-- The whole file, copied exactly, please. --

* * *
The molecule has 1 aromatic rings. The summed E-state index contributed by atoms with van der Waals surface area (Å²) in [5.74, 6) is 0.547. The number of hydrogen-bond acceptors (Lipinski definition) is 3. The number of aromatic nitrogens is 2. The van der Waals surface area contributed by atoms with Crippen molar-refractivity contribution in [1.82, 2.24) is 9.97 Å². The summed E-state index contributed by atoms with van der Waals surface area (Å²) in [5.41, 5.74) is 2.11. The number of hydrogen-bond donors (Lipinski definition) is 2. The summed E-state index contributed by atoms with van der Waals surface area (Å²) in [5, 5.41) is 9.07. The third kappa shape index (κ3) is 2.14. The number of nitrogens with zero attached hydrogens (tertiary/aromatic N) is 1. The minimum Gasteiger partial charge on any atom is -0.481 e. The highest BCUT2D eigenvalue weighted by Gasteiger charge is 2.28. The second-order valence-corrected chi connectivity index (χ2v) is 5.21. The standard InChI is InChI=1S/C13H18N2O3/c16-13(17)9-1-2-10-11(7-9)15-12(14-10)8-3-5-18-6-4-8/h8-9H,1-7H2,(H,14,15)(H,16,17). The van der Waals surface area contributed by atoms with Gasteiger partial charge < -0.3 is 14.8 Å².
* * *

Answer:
The molecule has 1 aromatic rings. The summed E-state index contributed by atoms with van der Waals surface area (Å²) in [5.74, 6) is 0.547. The number of hydrogen-bond acceptors (Lipinski definition) is 3. The number of aromatic nitrogens is 2. The van der Waals surface area contributed by atoms with Crippen molar-refractivity contribution in [1.82, 2.24) is 9.97 Å². The summed E-state index contributed by atoms with van der Waals surface area (Å²) in [5.41, 5.74) is 2.11. The number of hydrogen-bond donors (Lipinski definition) is 2. The summed E-state index contributed by atoms with van der Waals surface area (Å²) in [5, 5.41) is 9.07. The third kappa shape index (κ3) is 2.14. The number of nitrogens with zero attached hydrogens (tertiary/aromatic N) is 1. The minimum Gasteiger partial charge on any atom is -0.481 e. The highest BCUT2D eigenvalue weighted by Gasteiger charge is 2.28. The second-order valence-corrected chi connectivity index (χ2v) is 5.21. The standard InChI is InChI=1S/C13H18N2O3/c16-13(17)9-1-2-10-11(7-9)15-12(14-10)8-3-5-18-6-4-8/h8-9H,1-7H2,(H,14,15)(H,16,17). The van der Waals surface area contributed by atoms with Gasteiger partial charge < -0.3 is 14.8 Å².